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You can’t build a great company without great people. Anna Clark-Hall, country manager at font, discusses the benefits of hiring for attitude as well as apititude.
Have some of your best hiring decisions ever backfired? That candidate who looked perfect on paper – plenty of work experience, a long list of skills and a reputable university degree – but quits right when you needed the team to pull finger. Or worse, that seat warmer who has no desire to learn or achieve beyond what they have done for the past 10 years.
Hiring managers scrutinise a candidate’s skills and experience and compare it to the skills and experience outlined in the job description. But we cannot overlook a very important soft skill in the recruitment process – their will.
Over the years, we have noticed people with the right desire to succeed have the potential to learn necessary skills for their role, even if they aren’t equipped at the time of interview, and they can even perform better than other candidates who seem to fit the bill.
Candidates with ‘will’ are even more important in the marketing, digital and creative industries. Turnover rates are high, fueled by long working hours, demanding clients, high-strung colleagues and much more. It takes a high level of perseverance for someone to stay in such challenging work environments, and that’s where will and passion come into play.
These candidates aren’t easy to come by, and you’ll have to identify those qualities during interview sessions by asking the right questions. Brief as they might be, the interview process can tell you a lot about a candidate who has the will to succeed. Here are some attributes to keep in mind.
A candidate’s interaction during the interview can reveal how passionate they are about the role, and how likely they are to do well. Are they asking questions and finding out more about the job, or do they seem content with the job description online? Some candidates apply because they are genuinely interested, while others are resigned to a role similar to their previous job because it’s the only thing they know how to do well.
With candidates who lack experience, were they attracted because of the scope of work and the opportunity to pursue what they desire, or was it purely the paycheck and status? Be attentive to their tone of voice and body language to tell how keen they actually are.
Outside of work, are they generally passionate about other things in life? Do they care about and participate in non-work related causes and projects or volunteer in organisations? Are they part of special interest groups, or do they lack the zeal? A passionate staff will inject energy to the team and be a valuable investment.
What you’re looking for is a candidate’s passion ‘trigger button’. Find out what makes them tick, instead of putting them to the test with horror stories of the profession.
This will help you assess whether they can get passionate about the job, which parts of the role they are driven by, and allows you to then find out their knowledge of challenges associated with the position and how they would handle them. The right candidates will manage problems well.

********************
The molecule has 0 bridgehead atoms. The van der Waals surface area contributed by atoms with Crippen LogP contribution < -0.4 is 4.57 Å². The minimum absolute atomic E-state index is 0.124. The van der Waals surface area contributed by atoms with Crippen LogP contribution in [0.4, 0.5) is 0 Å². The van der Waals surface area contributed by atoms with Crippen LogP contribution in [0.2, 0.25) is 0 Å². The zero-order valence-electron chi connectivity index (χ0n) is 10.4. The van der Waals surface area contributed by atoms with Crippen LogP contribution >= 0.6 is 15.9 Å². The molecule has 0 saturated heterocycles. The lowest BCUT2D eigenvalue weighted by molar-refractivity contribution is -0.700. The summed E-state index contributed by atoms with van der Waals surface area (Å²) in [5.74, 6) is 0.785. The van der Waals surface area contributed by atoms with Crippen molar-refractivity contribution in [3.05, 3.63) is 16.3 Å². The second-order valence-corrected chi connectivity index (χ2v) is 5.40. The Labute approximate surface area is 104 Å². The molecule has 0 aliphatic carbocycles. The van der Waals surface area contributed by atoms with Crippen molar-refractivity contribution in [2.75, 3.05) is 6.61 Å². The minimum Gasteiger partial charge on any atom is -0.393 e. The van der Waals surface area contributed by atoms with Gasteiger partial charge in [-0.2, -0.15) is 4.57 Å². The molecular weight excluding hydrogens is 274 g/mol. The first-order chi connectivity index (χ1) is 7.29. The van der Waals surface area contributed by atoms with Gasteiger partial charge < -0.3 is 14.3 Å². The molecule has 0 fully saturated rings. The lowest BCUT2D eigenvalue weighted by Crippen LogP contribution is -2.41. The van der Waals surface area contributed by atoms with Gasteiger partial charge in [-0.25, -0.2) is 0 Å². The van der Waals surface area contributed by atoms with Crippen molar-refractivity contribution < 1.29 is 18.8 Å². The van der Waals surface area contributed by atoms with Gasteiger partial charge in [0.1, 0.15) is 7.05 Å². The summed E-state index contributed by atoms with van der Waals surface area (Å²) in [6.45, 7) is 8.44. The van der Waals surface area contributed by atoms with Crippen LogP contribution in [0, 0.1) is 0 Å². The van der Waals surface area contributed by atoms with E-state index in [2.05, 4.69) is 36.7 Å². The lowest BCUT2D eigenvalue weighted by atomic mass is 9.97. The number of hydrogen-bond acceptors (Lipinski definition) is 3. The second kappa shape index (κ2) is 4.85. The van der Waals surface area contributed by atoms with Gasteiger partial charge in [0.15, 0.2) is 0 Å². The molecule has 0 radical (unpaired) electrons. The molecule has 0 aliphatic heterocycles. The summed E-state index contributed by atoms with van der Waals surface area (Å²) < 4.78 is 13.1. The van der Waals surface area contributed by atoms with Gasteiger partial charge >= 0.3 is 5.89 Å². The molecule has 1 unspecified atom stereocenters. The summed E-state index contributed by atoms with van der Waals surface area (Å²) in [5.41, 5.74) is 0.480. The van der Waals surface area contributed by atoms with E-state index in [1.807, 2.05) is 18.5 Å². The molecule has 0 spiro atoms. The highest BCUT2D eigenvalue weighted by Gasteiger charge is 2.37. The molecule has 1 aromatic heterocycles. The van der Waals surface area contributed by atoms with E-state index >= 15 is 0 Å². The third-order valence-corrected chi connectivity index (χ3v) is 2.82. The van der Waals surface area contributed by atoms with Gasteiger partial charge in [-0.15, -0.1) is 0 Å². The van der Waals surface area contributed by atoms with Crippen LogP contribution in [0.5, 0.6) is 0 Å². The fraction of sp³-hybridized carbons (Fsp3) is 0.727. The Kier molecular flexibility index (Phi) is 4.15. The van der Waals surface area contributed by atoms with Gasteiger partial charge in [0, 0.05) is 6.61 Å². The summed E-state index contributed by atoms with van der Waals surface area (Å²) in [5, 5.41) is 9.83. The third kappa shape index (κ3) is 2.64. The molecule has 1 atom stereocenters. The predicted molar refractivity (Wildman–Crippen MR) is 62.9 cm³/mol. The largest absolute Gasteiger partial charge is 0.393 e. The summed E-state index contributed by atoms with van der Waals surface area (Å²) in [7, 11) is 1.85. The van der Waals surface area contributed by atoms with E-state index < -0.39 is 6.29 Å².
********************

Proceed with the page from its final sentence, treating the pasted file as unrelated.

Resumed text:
If you are going to hiring someone who needs to quickly learn important skills, you’ll want someone who will go above and beyond expectations. Find out if they have started or worked on initiatives in their previous roles to enhance the workplace – have they taken up the mantle to organise company events or volunteered in company-wide improvement schemes and CSR projects? Taking part in these activities requires effort, perseverance and time, which are all qualities of someone with the ‘will’ to succeed.
Ask what they have done to understand the company and role. Have they read about the company history, values and key projects? If they are interested but lack in certain areas for the role, what steps have they taken to better themselves?
Do the candidates possess an innovative and entrepreneurial spirit? Are they voracious readers who keep themselves informed, and idea generators who tackle problems from a different perspective? Hiring people with initiative will ensure your company and team grows and tries new approaches to projects.
Starting a new role is challenging and the candidate can’t expect to be handheld. Someone who can self-learn by researching and asking smart questions will be crucial.
To find out if they learn quickly and can manage on their own, ask for specific examples of how they have adapted to a new role. Do they prefer structured learning programs, or are they self-sufficient? Have they been in positions where they knew little about the subject matter and had to figure it out on their own? Self-learners need minimal supervision and ensure you don’t exhaust valuable resources on training.
Identifying a candidate who possesses the ‘will’ is an important first step. After your selection, you’ll want to determine the gap between someone’s current abilities and the required skill sets for that role.
Put in place a development plan to help the candidate learn the necessary skills – make sure there are mentors available to help the candidate transition, and map out specific timelines and goals for the candidate so they are working towards a tangible target.
The first few months may be challenging, but remember that you’re making a longer-term investment in the candidate who can flourish and stay on to contribute to the company.